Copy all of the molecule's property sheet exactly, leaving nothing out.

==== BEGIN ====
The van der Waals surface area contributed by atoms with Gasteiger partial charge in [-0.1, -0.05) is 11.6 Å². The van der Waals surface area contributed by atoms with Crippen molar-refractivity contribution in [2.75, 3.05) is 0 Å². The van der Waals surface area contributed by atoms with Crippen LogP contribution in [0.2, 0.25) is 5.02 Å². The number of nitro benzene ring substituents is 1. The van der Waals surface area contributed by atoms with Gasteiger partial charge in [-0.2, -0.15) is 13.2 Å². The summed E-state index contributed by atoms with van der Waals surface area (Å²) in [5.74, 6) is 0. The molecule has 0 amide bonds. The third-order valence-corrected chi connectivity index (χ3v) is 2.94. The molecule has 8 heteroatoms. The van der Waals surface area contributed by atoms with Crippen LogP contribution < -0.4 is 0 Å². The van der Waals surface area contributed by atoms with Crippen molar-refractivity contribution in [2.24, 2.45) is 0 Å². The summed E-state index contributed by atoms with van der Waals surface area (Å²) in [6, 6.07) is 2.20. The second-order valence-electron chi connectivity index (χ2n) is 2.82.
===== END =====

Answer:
The van der Waals surface area contributed by atoms with Gasteiger partial charge in [-0.1, -0.05) is 11.6 Å². The van der Waals surface area contributed by atoms with Crippen molar-refractivity contribution in [2.75, 3.05) is 0 Å². The van der Waals surface area contributed by atoms with Crippen LogP contribution in [0.2, 0.25) is 5.02 Å². The number of nitro benzene ring substituents is 1. The van der Waals surface area contributed by atoms with Gasteiger partial charge in [-0.2, -0.15) is 13.2 Å². The summed E-state index contributed by atoms with van der Waals surface area (Å²) in [5.74, 6) is 0. The molecule has 0 amide bonds. The third-order valence-corrected chi connectivity index (χ3v) is 2.94. The molecule has 8 heteroatoms. The van der Waals surface area contributed by atoms with Crippen LogP contribution < -0.4 is 0 Å². The van der Waals surface area contributed by atoms with Crippen molar-refractivity contribution in [2.24, 2.45) is 0 Å². The summed E-state index contributed by atoms with van der Waals surface area (Å²) in [6, 6.07) is 2.20. The second-order valence-electron chi connectivity index (χ2n) is 2.82.